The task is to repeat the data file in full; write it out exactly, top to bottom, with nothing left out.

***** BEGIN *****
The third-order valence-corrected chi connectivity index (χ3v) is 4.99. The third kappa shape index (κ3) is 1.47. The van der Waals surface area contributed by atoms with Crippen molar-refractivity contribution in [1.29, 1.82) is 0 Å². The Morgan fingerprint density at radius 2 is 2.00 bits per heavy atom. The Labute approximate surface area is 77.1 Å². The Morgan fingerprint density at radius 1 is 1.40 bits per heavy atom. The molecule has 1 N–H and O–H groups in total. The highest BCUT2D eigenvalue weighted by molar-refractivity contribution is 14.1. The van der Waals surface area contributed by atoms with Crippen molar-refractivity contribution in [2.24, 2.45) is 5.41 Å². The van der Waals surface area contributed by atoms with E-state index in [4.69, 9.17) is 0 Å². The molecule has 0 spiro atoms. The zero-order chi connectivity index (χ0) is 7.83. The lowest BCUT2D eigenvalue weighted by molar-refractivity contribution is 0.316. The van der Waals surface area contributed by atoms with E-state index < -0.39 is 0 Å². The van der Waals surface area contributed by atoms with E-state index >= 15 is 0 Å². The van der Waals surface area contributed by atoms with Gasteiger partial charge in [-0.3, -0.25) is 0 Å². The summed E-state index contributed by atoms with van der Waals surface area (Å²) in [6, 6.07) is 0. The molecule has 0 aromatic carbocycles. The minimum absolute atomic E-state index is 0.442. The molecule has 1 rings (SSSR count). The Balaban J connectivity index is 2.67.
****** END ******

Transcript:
The third-order valence-corrected chi connectivity index (χ3v) is 4.99. The third kappa shape index (κ3) is 1.47. The van der Waals surface area contributed by atoms with Crippen molar-refractivity contribution in [1.29, 1.82) is 0 Å². The Morgan fingerprint density at radius 2 is 2.00 bits per heavy atom. The Labute approximate surface area is 77.1 Å². The Morgan fingerprint density at radius 1 is 1.40 bits per heavy atom. The molecule has 1 N–H and O–H groups in total. The highest BCUT2D eigenvalue weighted by molar-refractivity contribution is 14.1. The van der Waals surface area contributed by atoms with Crippen molar-refractivity contribution in [2.24, 2.45) is 5.41 Å². The van der Waals surface area contributed by atoms with E-state index in [4.69, 9.17) is 0 Å². The molecule has 0 spiro atoms. The zero-order chi connectivity index (χ0) is 7.83. The lowest BCUT2D eigenvalue weighted by molar-refractivity contribution is 0.316. The van der Waals surface area contributed by atoms with E-state index < -0.39 is 0 Å². The van der Waals surface area contributed by atoms with E-state index >= 15 is 0 Å². The van der Waals surface area contributed by atoms with Gasteiger partial charge in [-0.3, -0.25) is 0 Å². The summed E-state index contributed by atoms with van der Waals surface area (Å²) in [6, 6.07) is 0. The molecule has 0 aromatic carbocycles. The minimum absolute atomic E-state index is 0.442. The molecule has 1 rings (SSSR count). The Balaban J connectivity index is 2.67.